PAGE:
In previous columns, we have discussed in detail the use of plus lenses to help abate the signs and symptoms of near point stress. Regardless of the examination findings, when considering the prescription of plus at near, whether in the form of a near vision, bifocal or progressive addition lens, it is important to document some aspect of improvement. This positive change can be objective, subjective or both. This month, we will differentiate the two and discuss the go-to tests we use to demonstrate changes that help guide our decision-making when it comes to plus at near.
Of course, in a perfect world, we trial frame the proposed plus at near and the previously poor data improves to normal values and the patient jumps up and down, claiming we are miracle workers. In reality, the improvement is not always as robust and can actually be quite subtle.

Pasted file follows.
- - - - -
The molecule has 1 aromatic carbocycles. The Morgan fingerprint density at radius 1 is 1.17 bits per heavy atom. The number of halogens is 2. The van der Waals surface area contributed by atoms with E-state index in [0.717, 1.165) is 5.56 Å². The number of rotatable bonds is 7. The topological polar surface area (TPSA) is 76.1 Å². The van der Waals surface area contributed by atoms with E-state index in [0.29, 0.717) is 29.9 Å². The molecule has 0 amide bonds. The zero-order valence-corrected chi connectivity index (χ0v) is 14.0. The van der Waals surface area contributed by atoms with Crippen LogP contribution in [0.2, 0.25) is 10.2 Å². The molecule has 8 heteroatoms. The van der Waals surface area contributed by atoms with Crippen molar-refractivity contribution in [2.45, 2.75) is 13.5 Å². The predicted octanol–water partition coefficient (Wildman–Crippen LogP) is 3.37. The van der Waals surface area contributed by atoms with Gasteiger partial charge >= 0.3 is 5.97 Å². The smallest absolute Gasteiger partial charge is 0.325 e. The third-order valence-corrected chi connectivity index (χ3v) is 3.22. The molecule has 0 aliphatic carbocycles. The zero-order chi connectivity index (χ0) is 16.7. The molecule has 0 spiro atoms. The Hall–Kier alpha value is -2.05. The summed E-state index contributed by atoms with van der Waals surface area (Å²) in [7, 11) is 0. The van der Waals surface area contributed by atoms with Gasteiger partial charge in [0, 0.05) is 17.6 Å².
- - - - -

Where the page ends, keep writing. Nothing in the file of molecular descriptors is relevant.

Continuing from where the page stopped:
Objectively, we typically hear things like, “the print got larger,” “my eyes do not feel as strained” or “my eyes feel more relaxed.” The key is that the change is in the positive direction. We rely on the patient using their words, not ours, to describe this change. For example, they may not say that something became larger or smaller but that their eyes are working harder or easier. Try your best to not “lead the witness” as they say on TV. There are times in which you need to probe with some tests. Some patients, especially younger ones, do not know how to describe the change that has taken place. When probing, steer clear of only asking questions that yield positive answers; present both sides equally and perhaps even concentrate on the middle of the spectrum of possibilities.
Keep in mind that the longer the adaptation to the near point stress takes, the less likely you are to receive an immediate positive verbal response. These cases may not yield big or early changes in the vision therapy room, and the patient may need more time to recognize the impact of the lenses.
Subjectively, there are so many tests to choose from to determine the impact of plus lenses. The key is to focus on one or two on which the patient performed poorly. Certain test results indicate that plus at near would be beneficial, so we suggest using these to confirm evidence of improvement: